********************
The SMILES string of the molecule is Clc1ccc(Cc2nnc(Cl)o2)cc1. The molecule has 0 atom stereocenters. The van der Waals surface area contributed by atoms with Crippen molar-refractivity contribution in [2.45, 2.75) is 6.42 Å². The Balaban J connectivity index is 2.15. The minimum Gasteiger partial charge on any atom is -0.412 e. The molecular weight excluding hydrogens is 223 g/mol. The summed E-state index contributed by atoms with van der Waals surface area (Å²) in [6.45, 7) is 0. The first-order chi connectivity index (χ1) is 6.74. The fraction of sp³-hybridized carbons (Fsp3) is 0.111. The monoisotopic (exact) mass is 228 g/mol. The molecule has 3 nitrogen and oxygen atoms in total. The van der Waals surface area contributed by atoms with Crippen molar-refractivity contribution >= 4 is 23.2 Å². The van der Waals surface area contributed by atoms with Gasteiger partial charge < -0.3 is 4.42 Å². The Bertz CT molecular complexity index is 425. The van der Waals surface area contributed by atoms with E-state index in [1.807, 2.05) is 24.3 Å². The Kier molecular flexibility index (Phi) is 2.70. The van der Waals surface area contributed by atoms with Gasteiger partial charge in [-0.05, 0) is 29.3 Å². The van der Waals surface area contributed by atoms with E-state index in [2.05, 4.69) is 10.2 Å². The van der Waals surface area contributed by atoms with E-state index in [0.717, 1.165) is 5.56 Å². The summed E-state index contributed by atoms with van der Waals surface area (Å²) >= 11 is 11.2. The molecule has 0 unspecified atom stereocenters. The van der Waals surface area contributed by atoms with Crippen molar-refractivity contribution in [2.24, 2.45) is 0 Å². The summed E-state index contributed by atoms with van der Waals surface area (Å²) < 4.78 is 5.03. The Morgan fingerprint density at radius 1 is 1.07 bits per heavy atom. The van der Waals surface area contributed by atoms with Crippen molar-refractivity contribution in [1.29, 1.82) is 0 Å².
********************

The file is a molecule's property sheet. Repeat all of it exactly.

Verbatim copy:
The SMILES string of the molecule is Clc1ccc(Cc2nnc(Cl)o2)cc1. The molecule has 0 atom stereocenters. The van der Waals surface area contributed by atoms with Crippen molar-refractivity contribution in [2.45, 2.75) is 6.42 Å². The Balaban J connectivity index is 2.15. The minimum Gasteiger partial charge on any atom is -0.412 e. The molecular weight excluding hydrogens is 223 g/mol. The summed E-state index contributed by atoms with van der Waals surface area (Å²) in [6.45, 7) is 0. The first-order chi connectivity index (χ1) is 6.74. The fraction of sp³-hybridized carbons (Fsp3) is 0.111. The monoisotopic (exact) mass is 228 g/mol. The molecule has 3 nitrogen and oxygen atoms in total. The van der Waals surface area contributed by atoms with Crippen molar-refractivity contribution >= 4 is 23.2 Å². The van der Waals surface area contributed by atoms with Gasteiger partial charge < -0.3 is 4.42 Å². The Bertz CT molecular complexity index is 425. The van der Waals surface area contributed by atoms with E-state index in [1.807, 2.05) is 24.3 Å². The Kier molecular flexibility index (Phi) is 2.70. The van der Waals surface area contributed by atoms with Gasteiger partial charge in [-0.05, 0) is 29.3 Å². The van der Waals surface area contributed by atoms with E-state index in [2.05, 4.69) is 10.2 Å². The van der Waals surface area contributed by atoms with E-state index in [0.717, 1.165) is 5.56 Å². The summed E-state index contributed by atoms with van der Waals surface area (Å²) >= 11 is 11.2. The molecule has 0 unspecified atom stereocenters. The van der Waals surface area contributed by atoms with Crippen molar-refractivity contribution in [2.24, 2.45) is 0 Å². The summed E-state index contributed by atoms with van der Waals surface area (Å²) < 4.78 is 5.03. The Morgan fingerprint density at radius 1 is 1.07 bits per heavy atom. The van der Waals surface area contributed by atoms with Crippen molar-refractivity contribution in [1.29, 1.82) is 0 Å².